Hamilton Island - Great Barrier Reef
What a landing! Two attempts at landing in the middle of a tropical downpour with zero visibility, aborted just before touchdown and the captain's announcement: "Ladies and gentlemen, I couldn't land since I couldn't see the runway although my instruments indicated that it was 40 feet below me. I'll have another go, but if that fails we have to make a slight detour to Mackay for refuelling, since we're getting slightly low on fuel!"
It didn't come to that in the end - the captain managed a safe, if slightly bumpy landing on what later proved to be a scarily short runway. So this was the tropical Island my wife Sarah and I had chosen for our Great Barrier Reef
View from our balcony
experience. We couldn't see much at first, even from the balcony of our hotel room overlooking, theoretically, Catseye Bay. Ok, we got the point of wet season - could it stop raining now, please?
When it looked like our plan to go to Australia with all my in-laws would become reality, I was, of course, extremely interested in going diving there, especially at the Great Barrier Reef. Unfortunately it turned out that our trip would coincide with the height of the wet season and the chances of being trapped in Cairns due to a tropical rainstorm seemed quite high. But since I just couldn't imagine going to Oz without seeing the GBR, we decided to go as far south as possible, thus choosing Hamilton Island. This turned out to have been a wise decision, since the downpour that nearly prevented us from landing was just the trough of a storm centred on Cairns, making trips to the reef more or less impossible. I had checked out the local outfit on the net and booked two full day reef tours with the dive centre H2O Sportz. When I inquired at the hotel lobby about them, I was told they were an excellent outfit, really keen on diving as opposed to just getting as many people as possible to the reef and back.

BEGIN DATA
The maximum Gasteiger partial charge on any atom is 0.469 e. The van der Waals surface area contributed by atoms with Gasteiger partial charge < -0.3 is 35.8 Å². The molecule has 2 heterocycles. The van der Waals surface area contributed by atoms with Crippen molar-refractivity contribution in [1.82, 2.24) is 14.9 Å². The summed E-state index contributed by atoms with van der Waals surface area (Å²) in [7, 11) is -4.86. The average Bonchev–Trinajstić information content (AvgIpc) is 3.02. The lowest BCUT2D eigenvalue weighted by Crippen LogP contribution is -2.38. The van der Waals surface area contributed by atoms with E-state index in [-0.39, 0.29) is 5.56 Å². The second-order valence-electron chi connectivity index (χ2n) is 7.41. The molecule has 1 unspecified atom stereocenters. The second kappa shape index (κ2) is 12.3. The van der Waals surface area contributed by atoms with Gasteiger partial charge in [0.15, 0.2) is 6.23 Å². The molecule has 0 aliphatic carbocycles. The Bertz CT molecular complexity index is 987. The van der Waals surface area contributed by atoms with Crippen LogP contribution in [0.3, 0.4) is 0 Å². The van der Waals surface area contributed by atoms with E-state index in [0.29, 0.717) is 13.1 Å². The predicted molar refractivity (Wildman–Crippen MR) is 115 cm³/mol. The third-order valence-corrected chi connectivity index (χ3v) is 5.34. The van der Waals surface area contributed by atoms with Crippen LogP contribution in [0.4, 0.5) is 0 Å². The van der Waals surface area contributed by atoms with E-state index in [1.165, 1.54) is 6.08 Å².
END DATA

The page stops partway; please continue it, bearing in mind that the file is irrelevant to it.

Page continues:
When I arrived at the 'Dive Shop' (I didn't at first realize that it was in fact H2O Sportz) it turned out to be a surprisingly small outfit crammed full with merchandise,
On our way to Manta Ray Bay
most of which seemed targeted more at the average tourist than serious divers. The staff, however, were not only friendly, but also seemed competent. Unfortunately they had bad news for me when I asked about my booked dives. It turned out that due to the bad weather the day trip to the reef was cancelled, but they were doing a half day cruise to the top of the Whitsundays instead. Well, better than no diving at all, I thought and signed up for it.
Next day Sarah and I returned and were equipped with stinger suits and shorties to prevent us from being stung by jellyfish, which is another nuisance of the wet season and quite dangerous. A week after we left an elderly tourist died of a heart attack on one of the Islands, brought on by contact with a jellyfish.